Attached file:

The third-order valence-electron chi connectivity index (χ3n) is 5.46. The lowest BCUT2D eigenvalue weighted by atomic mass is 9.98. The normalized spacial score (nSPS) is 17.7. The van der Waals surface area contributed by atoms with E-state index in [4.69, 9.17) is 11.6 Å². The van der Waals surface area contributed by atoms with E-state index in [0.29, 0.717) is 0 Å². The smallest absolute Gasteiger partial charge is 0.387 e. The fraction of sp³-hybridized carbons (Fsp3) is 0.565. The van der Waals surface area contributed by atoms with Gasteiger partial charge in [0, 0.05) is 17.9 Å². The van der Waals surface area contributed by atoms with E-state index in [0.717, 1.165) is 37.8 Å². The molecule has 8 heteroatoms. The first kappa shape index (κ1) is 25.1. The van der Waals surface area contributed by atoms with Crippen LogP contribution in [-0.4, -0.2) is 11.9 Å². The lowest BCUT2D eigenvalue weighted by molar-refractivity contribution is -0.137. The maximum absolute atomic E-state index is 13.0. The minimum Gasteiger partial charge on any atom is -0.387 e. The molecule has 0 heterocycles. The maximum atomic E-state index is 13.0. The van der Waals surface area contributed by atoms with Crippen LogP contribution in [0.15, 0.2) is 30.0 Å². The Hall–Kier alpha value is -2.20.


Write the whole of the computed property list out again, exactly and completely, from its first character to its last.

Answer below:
The third-order valence-electron chi connectivity index (χ3n) is 5.46. The lowest BCUT2D eigenvalue weighted by atomic mass is 9.98. The normalized spacial score (nSPS) is 17.7. The van der Waals surface area contributed by atoms with E-state index in [4.69, 9.17) is 11.6 Å². The van der Waals surface area contributed by atoms with E-state index in [0.29, 0.717) is 0 Å². The smallest absolute Gasteiger partial charge is 0.387 e. The fraction of sp³-hybridized carbons (Fsp3) is 0.565. The van der Waals surface area contributed by atoms with Gasteiger partial charge in [0, 0.05) is 17.9 Å². The van der Waals surface area contributed by atoms with E-state index in [0.717, 1.165) is 37.8 Å². The molecule has 8 heteroatoms. The first kappa shape index (κ1) is 25.1. The van der Waals surface area contributed by atoms with Crippen LogP contribution in [-0.4, -0.2) is 11.9 Å². The lowest BCUT2D eigenvalue weighted by molar-refractivity contribution is -0.137. The maximum absolute atomic E-state index is 13.0. The minimum Gasteiger partial charge on any atom is -0.387 e. The molecule has 0 heterocycles. The maximum atomic E-state index is 13.0. The van der Waals surface area contributed by atoms with Crippen LogP contribution in [0.15, 0.2) is 30.0 Å². The Hall–Kier alpha value is -2.20.